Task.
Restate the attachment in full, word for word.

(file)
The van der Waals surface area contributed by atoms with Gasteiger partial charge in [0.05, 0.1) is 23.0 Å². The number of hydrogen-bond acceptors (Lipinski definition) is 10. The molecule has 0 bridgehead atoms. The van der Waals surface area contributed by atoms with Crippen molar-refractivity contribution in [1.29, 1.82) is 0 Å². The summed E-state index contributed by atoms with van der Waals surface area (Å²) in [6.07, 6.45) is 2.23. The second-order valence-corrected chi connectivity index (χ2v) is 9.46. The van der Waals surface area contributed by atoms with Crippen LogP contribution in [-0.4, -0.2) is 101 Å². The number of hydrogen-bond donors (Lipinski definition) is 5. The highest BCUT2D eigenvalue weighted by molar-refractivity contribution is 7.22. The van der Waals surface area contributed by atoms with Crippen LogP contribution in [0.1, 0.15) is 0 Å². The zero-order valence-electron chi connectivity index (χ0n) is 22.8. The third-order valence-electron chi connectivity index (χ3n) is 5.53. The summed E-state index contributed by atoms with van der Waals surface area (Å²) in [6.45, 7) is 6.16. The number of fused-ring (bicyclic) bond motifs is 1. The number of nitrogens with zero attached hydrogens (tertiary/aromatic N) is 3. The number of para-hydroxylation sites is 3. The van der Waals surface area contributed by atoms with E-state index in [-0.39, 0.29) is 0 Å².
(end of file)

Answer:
The van der Waals surface area contributed by atoms with Gasteiger partial charge in [0.05, 0.1) is 23.0 Å². The number of hydrogen-bond acceptors (Lipinski definition) is 10. The molecule has 0 bridgehead atoms. The van der Waals surface area contributed by atoms with Crippen molar-refractivity contribution in [1.29, 1.82) is 0 Å². The summed E-state index contributed by atoms with van der Waals surface area (Å²) in [6.07, 6.45) is 2.23. The second-order valence-corrected chi connectivity index (χ2v) is 9.46. The van der Waals surface area contributed by atoms with Crippen LogP contribution in [-0.4, -0.2) is 101 Å². The number of hydrogen-bond donors (Lipinski definition) is 5. The highest BCUT2D eigenvalue weighted by molar-refractivity contribution is 7.22. The van der Waals surface area contributed by atoms with Crippen LogP contribution in [0.1, 0.15) is 0 Å². The zero-order valence-electron chi connectivity index (χ0n) is 22.8. The third-order valence-electron chi connectivity index (χ3n) is 5.53. The summed E-state index contributed by atoms with van der Waals surface area (Å²) in [6.45, 7) is 6.16. The number of fused-ring (bicyclic) bond motifs is 1. The number of nitrogens with zero attached hydrogens (tertiary/aromatic N) is 3. The number of para-hydroxylation sites is 3. The van der Waals surface area contributed by atoms with E-state index in [-0.39, 0.29) is 0 Å².